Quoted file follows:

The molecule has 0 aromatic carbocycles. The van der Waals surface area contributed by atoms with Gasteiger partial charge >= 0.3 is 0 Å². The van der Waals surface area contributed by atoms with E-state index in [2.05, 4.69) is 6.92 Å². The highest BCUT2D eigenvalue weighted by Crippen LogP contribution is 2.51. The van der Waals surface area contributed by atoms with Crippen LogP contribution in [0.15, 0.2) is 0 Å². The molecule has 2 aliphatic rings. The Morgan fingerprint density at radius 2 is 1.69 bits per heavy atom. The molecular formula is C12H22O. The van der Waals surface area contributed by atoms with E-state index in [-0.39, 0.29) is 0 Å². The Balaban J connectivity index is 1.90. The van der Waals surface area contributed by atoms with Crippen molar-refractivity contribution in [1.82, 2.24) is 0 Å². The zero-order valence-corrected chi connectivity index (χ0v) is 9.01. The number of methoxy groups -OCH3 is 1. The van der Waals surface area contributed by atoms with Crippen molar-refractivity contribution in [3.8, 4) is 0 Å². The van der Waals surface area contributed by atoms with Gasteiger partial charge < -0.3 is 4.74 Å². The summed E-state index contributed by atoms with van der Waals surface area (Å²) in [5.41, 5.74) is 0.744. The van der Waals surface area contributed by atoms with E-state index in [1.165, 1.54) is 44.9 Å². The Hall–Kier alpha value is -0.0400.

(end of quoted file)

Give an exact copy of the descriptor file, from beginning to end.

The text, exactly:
The molecule has 0 aromatic carbocycles. The van der Waals surface area contributed by atoms with Gasteiger partial charge >= 0.3 is 0 Å². The van der Waals surface area contributed by atoms with E-state index in [2.05, 4.69) is 6.92 Å². The highest BCUT2D eigenvalue weighted by Crippen LogP contribution is 2.51. The van der Waals surface area contributed by atoms with Crippen LogP contribution in [0.15, 0.2) is 0 Å². The molecule has 2 aliphatic rings. The Morgan fingerprint density at radius 2 is 1.69 bits per heavy atom. The molecular formula is C12H22O. The van der Waals surface area contributed by atoms with E-state index in [-0.39, 0.29) is 0 Å². The Balaban J connectivity index is 1.90. The van der Waals surface area contributed by atoms with Crippen molar-refractivity contribution in [1.82, 2.24) is 0 Å². The zero-order valence-corrected chi connectivity index (χ0v) is 9.01. The number of methoxy groups -OCH3 is 1. The van der Waals surface area contributed by atoms with Crippen molar-refractivity contribution in [3.8, 4) is 0 Å². The van der Waals surface area contributed by atoms with Gasteiger partial charge < -0.3 is 4.74 Å². The summed E-state index contributed by atoms with van der Waals surface area (Å²) in [5.41, 5.74) is 0.744. The van der Waals surface area contributed by atoms with E-state index in [1.165, 1.54) is 44.9 Å². The Hall–Kier alpha value is -0.0400.